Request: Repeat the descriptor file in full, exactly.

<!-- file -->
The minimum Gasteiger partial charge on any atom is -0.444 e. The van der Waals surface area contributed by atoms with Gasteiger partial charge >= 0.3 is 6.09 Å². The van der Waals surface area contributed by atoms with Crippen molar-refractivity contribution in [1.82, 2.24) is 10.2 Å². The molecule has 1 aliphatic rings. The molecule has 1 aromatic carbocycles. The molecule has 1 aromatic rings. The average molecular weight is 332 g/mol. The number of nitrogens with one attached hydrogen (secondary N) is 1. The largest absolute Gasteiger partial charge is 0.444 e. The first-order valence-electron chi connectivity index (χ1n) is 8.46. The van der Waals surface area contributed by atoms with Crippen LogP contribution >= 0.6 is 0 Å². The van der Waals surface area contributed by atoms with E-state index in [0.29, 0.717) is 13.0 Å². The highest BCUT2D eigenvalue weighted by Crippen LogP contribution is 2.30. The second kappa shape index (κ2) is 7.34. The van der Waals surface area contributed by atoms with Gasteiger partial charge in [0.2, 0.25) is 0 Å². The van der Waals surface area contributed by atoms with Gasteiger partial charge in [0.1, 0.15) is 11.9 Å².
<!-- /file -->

The minimum Gasteiger partial charge on any atom is -0.444 e. The van der Waals surface area contributed by atoms with Gasteiger partial charge >= 0.3 is 6.09 Å². The van der Waals surface area contributed by atoms with Crippen molar-refractivity contribution in [1.82, 2.24) is 10.2 Å². The molecule has 1 aliphatic rings. The molecule has 1 aromatic carbocycles. The molecule has 1 aromatic rings. The average molecular weight is 332 g/mol. The number of nitrogens with one attached hydrogen (secondary N) is 1. The largest absolute Gasteiger partial charge is 0.444 e. The first-order valence-electron chi connectivity index (χ1n) is 8.46. The van der Waals surface area contributed by atoms with Crippen LogP contribution >= 0.6 is 0 Å². The van der Waals surface area contributed by atoms with E-state index in [0.29, 0.717) is 13.0 Å². The highest BCUT2D eigenvalue weighted by Crippen LogP contribution is 2.30. The second kappa shape index (κ2) is 7.34. The van der Waals surface area contributed by atoms with Gasteiger partial charge in [0.2, 0.25) is 0 Å². The van der Waals surface area contributed by atoms with Gasteiger partial charge in [0.1, 0.15) is 11.9 Å².